Davis Index: Market Intelligence for the Global Metals and Recycled Materials Markets

The Coalition of American Metals Manufacturers and Users (CAMMU) has urged President Biden to rescind the Section 232 tariffs on steel and aluminum imports.


In a letter sent to the White House on Feb 10, CAMMU indicated that the tariffs were hurting smaller domestic steel and aluminum manufacturers and spoiling relations with trade partners. According to the coalition, the need of the hour was to work with US trade partners to address the issue of “excess steel and aluminum capacity in China.”


Apart from the tariffs, CAMMU cited the US Department of Commerce’s “broken exclusion process” as one of the key factors that were keeping US manufacturers from competing in the global market. The recission of Section 232 Tariffs on steel and aluminum, CAMMU noted, would prevent smaller metals producers from shutting down production lines and layoffs in the current economic environment.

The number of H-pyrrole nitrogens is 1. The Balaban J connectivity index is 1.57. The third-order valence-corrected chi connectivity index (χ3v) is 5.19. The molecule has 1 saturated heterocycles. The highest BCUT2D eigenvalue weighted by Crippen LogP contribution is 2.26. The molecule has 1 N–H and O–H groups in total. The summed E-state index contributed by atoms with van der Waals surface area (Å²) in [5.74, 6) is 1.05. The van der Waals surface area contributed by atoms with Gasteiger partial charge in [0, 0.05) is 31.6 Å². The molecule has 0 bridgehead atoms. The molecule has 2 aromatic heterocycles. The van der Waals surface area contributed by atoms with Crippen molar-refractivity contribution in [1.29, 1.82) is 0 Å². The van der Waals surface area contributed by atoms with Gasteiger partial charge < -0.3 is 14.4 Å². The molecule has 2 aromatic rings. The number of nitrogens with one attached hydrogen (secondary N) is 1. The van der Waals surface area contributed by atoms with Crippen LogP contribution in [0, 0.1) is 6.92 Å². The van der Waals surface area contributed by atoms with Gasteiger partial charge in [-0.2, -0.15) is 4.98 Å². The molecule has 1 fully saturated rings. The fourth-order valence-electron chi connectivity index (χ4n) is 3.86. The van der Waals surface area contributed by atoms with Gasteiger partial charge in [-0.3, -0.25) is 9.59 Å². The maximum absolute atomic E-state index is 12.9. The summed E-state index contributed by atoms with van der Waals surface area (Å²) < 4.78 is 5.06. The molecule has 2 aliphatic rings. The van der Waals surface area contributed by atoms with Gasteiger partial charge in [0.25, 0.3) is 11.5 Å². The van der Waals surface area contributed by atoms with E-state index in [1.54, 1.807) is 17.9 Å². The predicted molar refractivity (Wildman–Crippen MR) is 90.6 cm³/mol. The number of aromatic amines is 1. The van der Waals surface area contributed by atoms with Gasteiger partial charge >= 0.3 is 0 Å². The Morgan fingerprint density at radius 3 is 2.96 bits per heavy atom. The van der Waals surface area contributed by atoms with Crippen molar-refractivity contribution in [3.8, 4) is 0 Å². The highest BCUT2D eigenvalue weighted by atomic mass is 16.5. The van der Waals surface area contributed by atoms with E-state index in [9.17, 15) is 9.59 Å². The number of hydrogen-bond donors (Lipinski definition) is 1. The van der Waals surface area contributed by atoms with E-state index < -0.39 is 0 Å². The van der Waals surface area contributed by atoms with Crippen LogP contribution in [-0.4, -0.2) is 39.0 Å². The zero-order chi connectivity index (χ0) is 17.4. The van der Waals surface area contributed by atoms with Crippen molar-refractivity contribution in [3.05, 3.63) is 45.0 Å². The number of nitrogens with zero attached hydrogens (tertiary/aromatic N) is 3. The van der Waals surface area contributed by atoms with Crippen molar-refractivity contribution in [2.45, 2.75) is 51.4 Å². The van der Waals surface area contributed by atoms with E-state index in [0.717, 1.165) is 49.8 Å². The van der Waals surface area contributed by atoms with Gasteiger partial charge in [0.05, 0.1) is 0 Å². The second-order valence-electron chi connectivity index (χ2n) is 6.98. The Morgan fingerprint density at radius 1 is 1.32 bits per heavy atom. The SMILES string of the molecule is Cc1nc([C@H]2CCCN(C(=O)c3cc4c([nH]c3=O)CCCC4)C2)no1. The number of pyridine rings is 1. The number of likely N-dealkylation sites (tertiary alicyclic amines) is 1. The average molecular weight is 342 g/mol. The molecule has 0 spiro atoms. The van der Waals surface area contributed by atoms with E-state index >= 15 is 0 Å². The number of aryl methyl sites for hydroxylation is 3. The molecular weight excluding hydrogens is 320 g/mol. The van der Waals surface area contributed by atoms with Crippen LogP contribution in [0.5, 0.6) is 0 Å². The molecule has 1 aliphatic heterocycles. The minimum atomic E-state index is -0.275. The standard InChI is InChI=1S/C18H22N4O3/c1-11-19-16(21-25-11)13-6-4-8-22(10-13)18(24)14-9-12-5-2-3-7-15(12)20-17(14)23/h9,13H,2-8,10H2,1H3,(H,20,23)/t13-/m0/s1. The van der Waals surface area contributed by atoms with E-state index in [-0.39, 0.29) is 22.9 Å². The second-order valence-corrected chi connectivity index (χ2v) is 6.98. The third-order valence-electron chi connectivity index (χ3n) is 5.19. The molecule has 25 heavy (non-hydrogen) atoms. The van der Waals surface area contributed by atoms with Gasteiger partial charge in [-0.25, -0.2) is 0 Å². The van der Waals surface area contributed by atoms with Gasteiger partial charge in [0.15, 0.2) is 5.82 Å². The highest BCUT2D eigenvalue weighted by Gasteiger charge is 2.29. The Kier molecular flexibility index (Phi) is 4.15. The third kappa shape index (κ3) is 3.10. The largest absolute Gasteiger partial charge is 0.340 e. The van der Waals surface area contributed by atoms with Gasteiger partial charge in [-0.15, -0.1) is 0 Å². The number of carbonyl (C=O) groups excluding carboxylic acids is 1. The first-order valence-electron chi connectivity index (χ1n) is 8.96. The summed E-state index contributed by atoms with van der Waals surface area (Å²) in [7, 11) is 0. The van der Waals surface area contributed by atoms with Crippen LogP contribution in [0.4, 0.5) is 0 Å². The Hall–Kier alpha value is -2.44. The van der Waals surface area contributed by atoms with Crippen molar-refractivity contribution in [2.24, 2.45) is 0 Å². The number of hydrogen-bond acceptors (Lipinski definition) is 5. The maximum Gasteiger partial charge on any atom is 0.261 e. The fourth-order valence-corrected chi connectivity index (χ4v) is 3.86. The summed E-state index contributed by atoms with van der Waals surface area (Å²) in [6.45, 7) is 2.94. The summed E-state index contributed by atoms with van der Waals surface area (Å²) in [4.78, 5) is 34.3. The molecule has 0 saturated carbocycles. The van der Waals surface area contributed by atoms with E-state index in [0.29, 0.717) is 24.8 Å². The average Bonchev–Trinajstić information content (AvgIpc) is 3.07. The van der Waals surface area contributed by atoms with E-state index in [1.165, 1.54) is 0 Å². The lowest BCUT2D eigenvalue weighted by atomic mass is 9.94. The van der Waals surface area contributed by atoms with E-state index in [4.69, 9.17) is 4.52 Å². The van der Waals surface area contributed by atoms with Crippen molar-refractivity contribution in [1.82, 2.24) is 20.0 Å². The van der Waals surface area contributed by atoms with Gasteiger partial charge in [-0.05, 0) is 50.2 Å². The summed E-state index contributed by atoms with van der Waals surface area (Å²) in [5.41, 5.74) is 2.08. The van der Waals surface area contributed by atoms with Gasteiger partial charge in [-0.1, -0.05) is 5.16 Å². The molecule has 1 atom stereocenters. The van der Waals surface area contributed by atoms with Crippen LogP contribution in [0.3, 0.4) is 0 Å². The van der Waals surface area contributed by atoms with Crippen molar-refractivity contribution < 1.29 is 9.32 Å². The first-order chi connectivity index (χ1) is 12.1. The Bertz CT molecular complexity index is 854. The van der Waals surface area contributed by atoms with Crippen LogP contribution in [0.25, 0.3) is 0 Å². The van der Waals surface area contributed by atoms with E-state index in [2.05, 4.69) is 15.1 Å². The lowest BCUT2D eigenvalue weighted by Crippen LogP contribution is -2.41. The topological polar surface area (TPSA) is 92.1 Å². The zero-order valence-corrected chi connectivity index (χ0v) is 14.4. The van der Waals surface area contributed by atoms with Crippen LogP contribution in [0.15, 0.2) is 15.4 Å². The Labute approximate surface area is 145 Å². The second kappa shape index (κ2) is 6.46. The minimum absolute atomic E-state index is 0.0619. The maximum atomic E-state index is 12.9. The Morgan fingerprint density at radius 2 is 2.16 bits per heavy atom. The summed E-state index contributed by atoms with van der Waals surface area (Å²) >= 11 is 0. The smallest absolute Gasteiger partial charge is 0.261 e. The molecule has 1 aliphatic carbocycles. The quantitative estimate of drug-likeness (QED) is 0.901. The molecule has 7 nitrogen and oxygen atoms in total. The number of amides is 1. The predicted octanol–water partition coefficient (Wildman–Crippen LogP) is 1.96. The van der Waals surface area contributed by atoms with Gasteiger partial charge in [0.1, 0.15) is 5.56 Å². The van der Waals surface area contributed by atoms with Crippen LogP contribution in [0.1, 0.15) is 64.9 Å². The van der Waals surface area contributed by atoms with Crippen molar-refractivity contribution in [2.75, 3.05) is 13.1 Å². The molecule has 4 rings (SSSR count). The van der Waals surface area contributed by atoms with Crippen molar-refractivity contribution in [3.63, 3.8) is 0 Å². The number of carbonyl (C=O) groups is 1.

On the issue of excess capacities in China, the coalition wrote that a unified global effort was needed to address this issue and to that effect, urged the Biden administration to re-engage with the Organization of Economic Cooperation and Development (OECD) for a solution.


So far, the Biden administration has retained the tariffs as it assesses their impact after some associations pointed out the ill-effects of removing them. It has also asked Commerce for some more time to study the new Aluminum Import Monitoring (AIM) system that was introduced by the latter in December before it is finalized and rolled out. As a result, Commerce, which was to roll out the policy in January has now deferred the implementation date to March.

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